Drivers with shift work sleep disorder 3 times more likely in crash

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Sleep Disorders | Sleep Review

People who have non-traditional working hours such as 11 pm to 7 am or the “cemetery shift” and who develop a sleep disorder while working shifts are three times more likely to be involved in a vehicle accident. This comes from the point of view of researchers at the University of Missouri, who published their results in the journal Safety Science.

“This discovery has many important implications, including the need to identify technical countermeasures to prevent these crashes,” said Praveen Edara, PhD, department head and professor of civil and environmental engineering, in a press release. Such measures may include the availability of rest areas on the freeway, roadside and in-vehicle messages to improve a driver’s alertness, and how drivers who may be on night shifts are encouraged to use other modes of transport, including public transport or rides-share services. “

The analysis was based on data collected from a real-world driving study for the second Strategic Highway Research Program established by the US Congress.

[RELATED: Study Suggests Later School Start Times Reduce Car Crashes]

Edara was surprised to see that insomnia when working shifts increased the risk of a traffic accident by almost 300% compared to sleep apnea and insomnia, both of which increased the risk of accidents by about 30%.

According to Edara, previous studies have shown that insomnia increases the risk of a traffic accident. However, most of these studies were conducted in a controlled environment such as a laboratory driving simulator. He believes these real-world data now confirm these efforts.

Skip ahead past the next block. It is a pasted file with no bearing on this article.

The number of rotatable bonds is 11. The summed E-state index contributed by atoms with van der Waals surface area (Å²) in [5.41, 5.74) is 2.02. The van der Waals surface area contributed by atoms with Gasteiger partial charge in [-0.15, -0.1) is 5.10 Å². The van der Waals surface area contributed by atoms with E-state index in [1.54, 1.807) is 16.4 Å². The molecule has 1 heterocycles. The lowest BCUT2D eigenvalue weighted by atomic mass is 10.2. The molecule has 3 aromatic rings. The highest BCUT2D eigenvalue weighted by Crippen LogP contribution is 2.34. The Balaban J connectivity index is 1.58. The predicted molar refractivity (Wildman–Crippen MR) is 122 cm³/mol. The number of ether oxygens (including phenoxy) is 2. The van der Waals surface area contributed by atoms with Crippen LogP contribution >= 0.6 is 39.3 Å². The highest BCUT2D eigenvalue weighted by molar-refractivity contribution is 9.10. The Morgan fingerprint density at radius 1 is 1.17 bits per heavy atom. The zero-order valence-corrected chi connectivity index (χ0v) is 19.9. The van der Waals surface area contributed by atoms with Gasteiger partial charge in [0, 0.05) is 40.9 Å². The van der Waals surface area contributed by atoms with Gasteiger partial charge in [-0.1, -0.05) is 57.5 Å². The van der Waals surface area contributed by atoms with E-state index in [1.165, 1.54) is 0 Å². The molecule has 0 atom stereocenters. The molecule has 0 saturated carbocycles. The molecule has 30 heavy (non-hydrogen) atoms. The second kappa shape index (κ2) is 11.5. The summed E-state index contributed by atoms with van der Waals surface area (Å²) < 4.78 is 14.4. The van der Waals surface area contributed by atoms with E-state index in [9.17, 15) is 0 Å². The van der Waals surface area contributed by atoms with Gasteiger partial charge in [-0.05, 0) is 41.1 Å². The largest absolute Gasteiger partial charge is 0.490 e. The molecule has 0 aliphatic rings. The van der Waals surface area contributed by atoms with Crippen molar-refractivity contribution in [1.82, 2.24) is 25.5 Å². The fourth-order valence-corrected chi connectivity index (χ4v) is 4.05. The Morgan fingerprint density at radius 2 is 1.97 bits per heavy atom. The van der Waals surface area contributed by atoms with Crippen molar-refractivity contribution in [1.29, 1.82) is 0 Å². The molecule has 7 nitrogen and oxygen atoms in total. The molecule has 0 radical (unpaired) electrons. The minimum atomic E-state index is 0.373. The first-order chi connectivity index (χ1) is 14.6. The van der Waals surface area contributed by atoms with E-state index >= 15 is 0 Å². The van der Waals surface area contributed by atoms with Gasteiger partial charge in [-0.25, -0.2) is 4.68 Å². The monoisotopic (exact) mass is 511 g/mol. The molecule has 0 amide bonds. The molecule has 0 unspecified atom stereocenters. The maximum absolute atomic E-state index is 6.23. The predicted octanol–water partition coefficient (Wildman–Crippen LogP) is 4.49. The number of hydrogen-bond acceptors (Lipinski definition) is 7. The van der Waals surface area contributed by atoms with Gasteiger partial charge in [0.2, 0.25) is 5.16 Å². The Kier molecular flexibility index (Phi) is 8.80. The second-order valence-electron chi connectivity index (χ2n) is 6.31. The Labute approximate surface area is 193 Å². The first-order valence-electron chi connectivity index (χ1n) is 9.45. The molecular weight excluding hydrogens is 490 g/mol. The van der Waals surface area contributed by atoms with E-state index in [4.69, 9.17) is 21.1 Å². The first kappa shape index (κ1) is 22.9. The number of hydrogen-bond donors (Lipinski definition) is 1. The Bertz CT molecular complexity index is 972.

“In the past, researchers have mainly studied sleep disorders in a controlled environment using test tracks and driving simulators,” says Edara. “Our study goes one step further and actually uses observed crash and near-crash data from approximately 2,000 events in six US states. We have known for some time that sleep disorders increase the risk of accidents, but here we can quantify that risk using real-world accident data, taking into account confusing variables such as road and traffic characteristics. “

Edara said the limitations of her study included the lack of data on fatal accidents and no formal measurement to define drowsiness.

Edara hopes that by showing the magnitude of the risk of road accidents caused by excessive daytime sleepiness, the researchers can draw additional attention to finding ways to ensure the safety of the people behind the wheel, including removing the driver from the equation with driving behavior. Approval options and automated vehicles. He says the ideal next step in this research would be working with health professionals who have expertise in the field to better understand why this is happening.

“We want to work with public health and medical professionals who have expertise in sleep-related research to better understand why this is happening,” says Edara. “In this way, we can also examine what countermeasures we can develop and test to improve the general safety of these drivers and the other drivers around them.”

Photo 215973730 © Ivan Kokoulin | Dreamstime.com



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